closest to TDO.

Quote:
The next step was to read Device IDs. No matter what I try, I get all zeros back. Possibly I need to set the MUX up first. Any suggestions?

You do not need to set up anything. You should reset the TAP (toggle TRST).
The MUX boots up in bypass mode; the BS boots up in device id mode.

Does your xcore run code? Often when your clock or reset stuff doesn't work
correctly, you get all zeroes on TDO.

Quote:
Another "noob" question: I see there is OTP on this chip. Am I in danger of accidentally writing to OTP and ruining my XS1-L2? In other words, is it REALLY OTP, or is there a way to recover the chip by wiping the entire chip to blank? Needless to say I'm a bit nervous about ruining my toy before I've even had a chance to play with it.

It is really OTP. You _can_ write to it over JTAG, but unless you do it on purpose
it just isn't going to happen :-)

Quote:
I have tried reading the XC code for clues, but I'm not quite sure yet about some of the "new" I/O commands. The "sync()" command waits for the described pin to.. ? Finish it's current output sequence??

If the port is serialised output, then yes. It does not run the next code until the
last output data has been on the pins for at least one tick.

Quote:
When setting a single output pin to an 8, 16, or 32 bit value.. It clocks out the data, LSB first, from what clock source?

From whatever clock source you configured! Usually the REFCLK divided by something.

HTH,


Segher


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PostPosted: Sun Apr 22, 2012 7:12 am 
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segher wrote:
My code is for use with the XTAG ("XTAG1"), or any other FT2232-based device; it can
also be easily modified to work with anything else that drives JTAG (since that is
abstracted out).

Interesting. I'll have to look deeper into that. Does the FT2232 have any logic, or it just passing bits straight through? That may be the shortest path to my goal.

segher wrote:
How do you do that? It is hard to tell what (if anything) you are doing wrong, if
you don't tell us what you do :-)

Fair enough. ;) I found an interesting website that promised to make JTAG easy! (Uh Oh)
I followed their code along and duplicated it with my own ports and pins assigned. The site is http://www.fpga4fun.com/JTAG1.html. I basically followed what I found there. Not completely useless, as I did get a device count, but the method they describe for getting ChipID's does not work for me today.

segher wrote:
There are four JTAG devices on the chain (after reset), on an L2; two for each chip.

Great! Now I can put the data capture from TDO in the correct part of the clock cycle and proceed from there.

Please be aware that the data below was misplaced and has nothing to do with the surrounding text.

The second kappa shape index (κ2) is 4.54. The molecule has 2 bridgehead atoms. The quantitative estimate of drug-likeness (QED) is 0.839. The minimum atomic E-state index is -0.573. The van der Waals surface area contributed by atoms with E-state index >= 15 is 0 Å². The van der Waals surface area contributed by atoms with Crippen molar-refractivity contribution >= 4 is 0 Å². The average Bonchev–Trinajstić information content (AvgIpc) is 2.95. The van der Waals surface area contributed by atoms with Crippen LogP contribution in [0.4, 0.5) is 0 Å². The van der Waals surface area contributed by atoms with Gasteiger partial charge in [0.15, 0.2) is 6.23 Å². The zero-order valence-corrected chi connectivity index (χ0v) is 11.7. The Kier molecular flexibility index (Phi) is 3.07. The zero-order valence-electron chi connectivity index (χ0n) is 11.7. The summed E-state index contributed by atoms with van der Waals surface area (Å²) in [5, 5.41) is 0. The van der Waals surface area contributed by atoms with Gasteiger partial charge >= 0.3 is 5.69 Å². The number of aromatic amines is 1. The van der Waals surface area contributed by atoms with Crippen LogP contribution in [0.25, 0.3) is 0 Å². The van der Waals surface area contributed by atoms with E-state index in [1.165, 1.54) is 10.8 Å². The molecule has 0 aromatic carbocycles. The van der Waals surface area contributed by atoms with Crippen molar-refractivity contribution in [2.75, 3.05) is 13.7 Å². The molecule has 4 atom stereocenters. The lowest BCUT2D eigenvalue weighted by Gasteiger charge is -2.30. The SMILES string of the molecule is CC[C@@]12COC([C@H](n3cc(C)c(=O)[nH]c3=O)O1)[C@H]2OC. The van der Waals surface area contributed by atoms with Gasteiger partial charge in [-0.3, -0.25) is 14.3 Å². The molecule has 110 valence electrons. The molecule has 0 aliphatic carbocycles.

segher wrote:
The MUX and the boundary scan controller. The MUX is last on the chain, i.e.
closest to TDO.
More great information. I understand exactly where to look.

segher wrote:
You do not need to set up anything. You should reset the TAP (toggle TRST).
The MUX boots up in bypass mode; the BS boots up in device id mode.

That explains it. I have not played with either of the resets yet, but give me about ten more minutes after I finish this post... :)

segher wrote:
Does your xcore run code? Often when your clock or reset stuff doesn't work
correctly, you get all zeroes on TDO.

Thanks, I'll watch for that. So far the chip is blank, as far as I know. The only one that has been programmed was done through an XTag port provided for that purpose, but it's multiplexed with six pins of a PGA, which I have been asked to write drivers for. The first goal is for me to be able to load programs to the onboard XMOS chip or any additional chips added into the XTAG chain (brought out to a card slot). Once I can load and verify code, probably add boundary scans, then we will look into whether or not some part of the toolchain might be ported over.


segher wrote:
It is really OTP. You _can_ write to it over JTAG, but unless you do it on purpose
it just isn't going to happen :-)

You need to have more faith in my abilities! :) If it can be screwed up, I'll find a way!

Again, I thank you for your time and help. More to study, more code to write.

LyleHaze


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PostPosted: Sun Apr 22, 2012 5:52 pm 
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LyleHaze wrote:
segher wrote:
My code is for use with the XTAG ("XTAG1"), or any other FT2232-based device; it can
also be easily modified to work with anything else that drives JTAG (since that is
abstracted out).

Interesting. I'll have to look deeper into that. Does the FT2232 have any logic, or it just passing bits straight through? That may be the shortest path to my goal.

It is a USB-to-bunch-of-pins converter: UART, SPI, JTAG, I2C, junk bus. It has
_some_ logic, mostly to do with timing; it handles the commands you send it.
It being USB, you send the commands in packets; you also have to read reply
packets, for those commands that return data (those that sample TDO). The
return buffers are fairly small, and you often need to see the result of some
JTAG transaction before you start the next; USB's structure limits you to 1kHz
to do that. The 2232 also has a maximum output frequency of 6MHz (when